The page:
I first learned of the IBK stacked technique from the Compositing Mentor blog at compositingmentor.com. I’m not going to go into meticulous detail on how this works under hood so check out the Compositing Mentor’s blog for more information. In short, stacking IBKColour nodes will likely lead you to a better result than just using a single IBKColour node. This method works by first creating a “main IBKColour” in which the user sets the screen size to a low value (1) and fiddles with the darks, lights, and erode until the subject is covered with black. Then, the user duplicates the main IBKColour, sets the erode to 0 and patch black to 1. The user continues to duplicate the main IBKColour and setting an erode value of 0 and patch black that increases exponentially with each copy (1, 2, 4, 8 etc.)
I was working on a commercial spot that involved heavy amounts of keying with multiple keying setups and found that the process of copy/pasting the IBKColour nodes and adjusting their values was prone to human error and was super time inefficient. So, I challenged myself to create a python script that would automate the stacking process and speed up my work when keying using IBK.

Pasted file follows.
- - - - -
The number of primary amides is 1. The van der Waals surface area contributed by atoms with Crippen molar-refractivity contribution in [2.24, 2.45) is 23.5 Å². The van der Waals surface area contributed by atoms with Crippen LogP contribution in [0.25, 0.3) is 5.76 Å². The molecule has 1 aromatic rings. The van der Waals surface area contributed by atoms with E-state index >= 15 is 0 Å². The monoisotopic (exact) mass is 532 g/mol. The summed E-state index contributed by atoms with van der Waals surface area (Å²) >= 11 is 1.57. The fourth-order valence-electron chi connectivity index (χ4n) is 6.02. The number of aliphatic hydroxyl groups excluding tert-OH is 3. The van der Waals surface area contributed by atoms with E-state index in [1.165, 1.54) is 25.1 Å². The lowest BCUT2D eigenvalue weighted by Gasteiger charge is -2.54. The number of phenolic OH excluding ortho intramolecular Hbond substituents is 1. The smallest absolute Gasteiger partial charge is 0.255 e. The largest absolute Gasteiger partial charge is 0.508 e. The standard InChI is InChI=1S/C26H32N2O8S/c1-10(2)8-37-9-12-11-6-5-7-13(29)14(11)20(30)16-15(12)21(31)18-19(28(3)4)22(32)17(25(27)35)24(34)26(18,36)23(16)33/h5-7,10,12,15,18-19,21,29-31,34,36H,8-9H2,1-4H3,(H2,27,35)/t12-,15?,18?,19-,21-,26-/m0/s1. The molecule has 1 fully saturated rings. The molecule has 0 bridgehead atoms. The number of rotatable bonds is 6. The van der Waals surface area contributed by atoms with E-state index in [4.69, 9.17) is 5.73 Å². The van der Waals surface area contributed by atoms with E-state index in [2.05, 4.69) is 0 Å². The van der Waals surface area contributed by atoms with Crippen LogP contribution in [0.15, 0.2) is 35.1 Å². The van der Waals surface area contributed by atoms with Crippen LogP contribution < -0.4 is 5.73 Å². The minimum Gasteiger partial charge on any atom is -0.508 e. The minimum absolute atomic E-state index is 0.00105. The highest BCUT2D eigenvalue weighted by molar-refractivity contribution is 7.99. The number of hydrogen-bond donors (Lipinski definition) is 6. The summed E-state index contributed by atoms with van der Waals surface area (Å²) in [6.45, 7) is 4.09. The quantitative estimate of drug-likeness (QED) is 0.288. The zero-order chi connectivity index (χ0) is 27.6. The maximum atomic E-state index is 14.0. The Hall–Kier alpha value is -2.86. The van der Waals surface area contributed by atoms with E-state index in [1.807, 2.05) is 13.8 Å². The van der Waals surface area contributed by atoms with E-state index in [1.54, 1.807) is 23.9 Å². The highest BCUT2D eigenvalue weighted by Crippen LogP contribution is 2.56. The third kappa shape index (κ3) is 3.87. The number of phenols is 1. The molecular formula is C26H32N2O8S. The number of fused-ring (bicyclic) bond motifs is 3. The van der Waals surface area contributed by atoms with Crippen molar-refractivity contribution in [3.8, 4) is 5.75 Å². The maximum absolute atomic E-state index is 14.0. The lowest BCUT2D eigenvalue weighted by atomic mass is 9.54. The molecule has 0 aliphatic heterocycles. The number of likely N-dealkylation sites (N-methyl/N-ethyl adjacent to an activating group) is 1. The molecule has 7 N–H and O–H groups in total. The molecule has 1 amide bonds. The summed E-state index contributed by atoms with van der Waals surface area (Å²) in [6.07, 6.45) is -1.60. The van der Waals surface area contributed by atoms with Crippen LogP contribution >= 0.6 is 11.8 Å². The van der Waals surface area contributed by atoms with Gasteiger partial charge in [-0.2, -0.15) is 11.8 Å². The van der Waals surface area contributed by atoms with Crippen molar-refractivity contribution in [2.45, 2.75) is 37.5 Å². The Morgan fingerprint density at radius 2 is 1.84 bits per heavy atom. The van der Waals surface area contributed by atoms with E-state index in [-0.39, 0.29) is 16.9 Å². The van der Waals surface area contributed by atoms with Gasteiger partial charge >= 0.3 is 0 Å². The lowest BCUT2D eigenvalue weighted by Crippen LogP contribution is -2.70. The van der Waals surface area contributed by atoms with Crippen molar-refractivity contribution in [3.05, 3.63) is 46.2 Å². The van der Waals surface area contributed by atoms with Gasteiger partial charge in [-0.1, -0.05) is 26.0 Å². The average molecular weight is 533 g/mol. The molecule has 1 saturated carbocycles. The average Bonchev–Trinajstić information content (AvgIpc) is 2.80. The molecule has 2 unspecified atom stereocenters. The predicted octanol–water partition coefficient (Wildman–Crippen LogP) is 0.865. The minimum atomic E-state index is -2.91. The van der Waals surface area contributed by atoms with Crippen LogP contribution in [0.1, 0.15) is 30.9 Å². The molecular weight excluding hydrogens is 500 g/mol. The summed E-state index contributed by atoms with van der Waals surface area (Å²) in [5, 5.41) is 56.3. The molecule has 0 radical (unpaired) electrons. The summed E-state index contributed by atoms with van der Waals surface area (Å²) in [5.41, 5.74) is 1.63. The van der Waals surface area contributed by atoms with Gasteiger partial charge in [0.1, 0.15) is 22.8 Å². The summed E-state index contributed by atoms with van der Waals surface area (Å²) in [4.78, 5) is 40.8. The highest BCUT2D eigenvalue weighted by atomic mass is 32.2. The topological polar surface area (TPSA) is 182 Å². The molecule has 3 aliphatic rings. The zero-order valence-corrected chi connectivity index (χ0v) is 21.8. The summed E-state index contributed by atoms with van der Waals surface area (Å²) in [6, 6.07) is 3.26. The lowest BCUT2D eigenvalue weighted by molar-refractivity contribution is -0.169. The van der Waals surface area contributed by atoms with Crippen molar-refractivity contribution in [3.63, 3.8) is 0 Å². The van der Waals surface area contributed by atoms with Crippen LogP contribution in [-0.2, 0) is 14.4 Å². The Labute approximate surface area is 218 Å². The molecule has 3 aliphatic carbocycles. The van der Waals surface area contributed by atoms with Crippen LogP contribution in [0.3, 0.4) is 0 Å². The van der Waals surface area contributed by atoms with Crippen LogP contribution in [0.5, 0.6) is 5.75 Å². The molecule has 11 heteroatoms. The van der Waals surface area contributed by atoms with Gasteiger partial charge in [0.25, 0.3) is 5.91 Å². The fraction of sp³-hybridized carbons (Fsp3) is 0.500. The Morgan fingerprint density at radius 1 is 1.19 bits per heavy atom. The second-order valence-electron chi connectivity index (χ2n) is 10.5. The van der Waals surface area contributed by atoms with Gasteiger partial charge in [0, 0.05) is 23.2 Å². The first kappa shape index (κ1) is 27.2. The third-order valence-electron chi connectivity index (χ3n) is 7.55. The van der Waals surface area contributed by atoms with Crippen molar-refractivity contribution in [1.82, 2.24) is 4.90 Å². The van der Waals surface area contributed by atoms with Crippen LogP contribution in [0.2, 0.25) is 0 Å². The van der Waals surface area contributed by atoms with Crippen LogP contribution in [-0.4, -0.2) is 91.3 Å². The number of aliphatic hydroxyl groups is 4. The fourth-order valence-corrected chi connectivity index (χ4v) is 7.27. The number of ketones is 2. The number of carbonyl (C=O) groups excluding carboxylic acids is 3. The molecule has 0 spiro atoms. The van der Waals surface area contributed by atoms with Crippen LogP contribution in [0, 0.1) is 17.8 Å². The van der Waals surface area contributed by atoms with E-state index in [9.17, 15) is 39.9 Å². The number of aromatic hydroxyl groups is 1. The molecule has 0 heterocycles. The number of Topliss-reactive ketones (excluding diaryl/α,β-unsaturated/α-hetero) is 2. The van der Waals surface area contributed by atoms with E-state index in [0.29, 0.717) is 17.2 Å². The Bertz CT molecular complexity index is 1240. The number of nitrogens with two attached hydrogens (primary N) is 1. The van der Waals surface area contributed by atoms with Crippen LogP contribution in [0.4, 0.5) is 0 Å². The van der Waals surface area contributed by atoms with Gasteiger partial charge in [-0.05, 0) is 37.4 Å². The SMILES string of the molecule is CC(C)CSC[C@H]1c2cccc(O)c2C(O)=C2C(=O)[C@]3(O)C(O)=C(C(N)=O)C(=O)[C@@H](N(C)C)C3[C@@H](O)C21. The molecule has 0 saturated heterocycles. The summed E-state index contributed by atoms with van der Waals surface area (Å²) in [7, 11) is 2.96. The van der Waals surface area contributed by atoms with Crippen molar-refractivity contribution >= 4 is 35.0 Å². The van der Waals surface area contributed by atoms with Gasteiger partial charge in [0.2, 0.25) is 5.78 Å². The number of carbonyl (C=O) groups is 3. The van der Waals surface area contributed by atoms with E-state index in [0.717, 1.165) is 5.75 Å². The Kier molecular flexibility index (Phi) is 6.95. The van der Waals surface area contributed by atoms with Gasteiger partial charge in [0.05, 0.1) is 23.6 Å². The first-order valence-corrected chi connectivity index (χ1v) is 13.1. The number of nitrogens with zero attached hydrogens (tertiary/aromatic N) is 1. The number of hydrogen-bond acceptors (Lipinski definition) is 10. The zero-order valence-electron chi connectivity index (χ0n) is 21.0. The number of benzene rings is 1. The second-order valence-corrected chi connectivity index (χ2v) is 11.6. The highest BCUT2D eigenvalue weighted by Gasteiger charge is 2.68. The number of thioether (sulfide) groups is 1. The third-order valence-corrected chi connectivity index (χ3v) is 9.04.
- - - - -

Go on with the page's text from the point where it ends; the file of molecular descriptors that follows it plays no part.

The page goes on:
The video below shows how increasing the stack size creates new IBKColour nodes with exponentially increasing patch black values while also keeping the values of other knobs the same. In this example, there are 5 nodes in the stack (IBK01 through 05) with IBK00 being the “main IBKColour”.
The next video shows how the IBKStacker_IS tool creates the same outcome as the large stack of IBKColour nodes. Overall, using this tool can save a few seconds of time when keying but those few extra seconds can add up when you have lots of keying to do or when experimenting with different methods or values.
Add these lines of code to your menu.py file, located in your .nuke folder.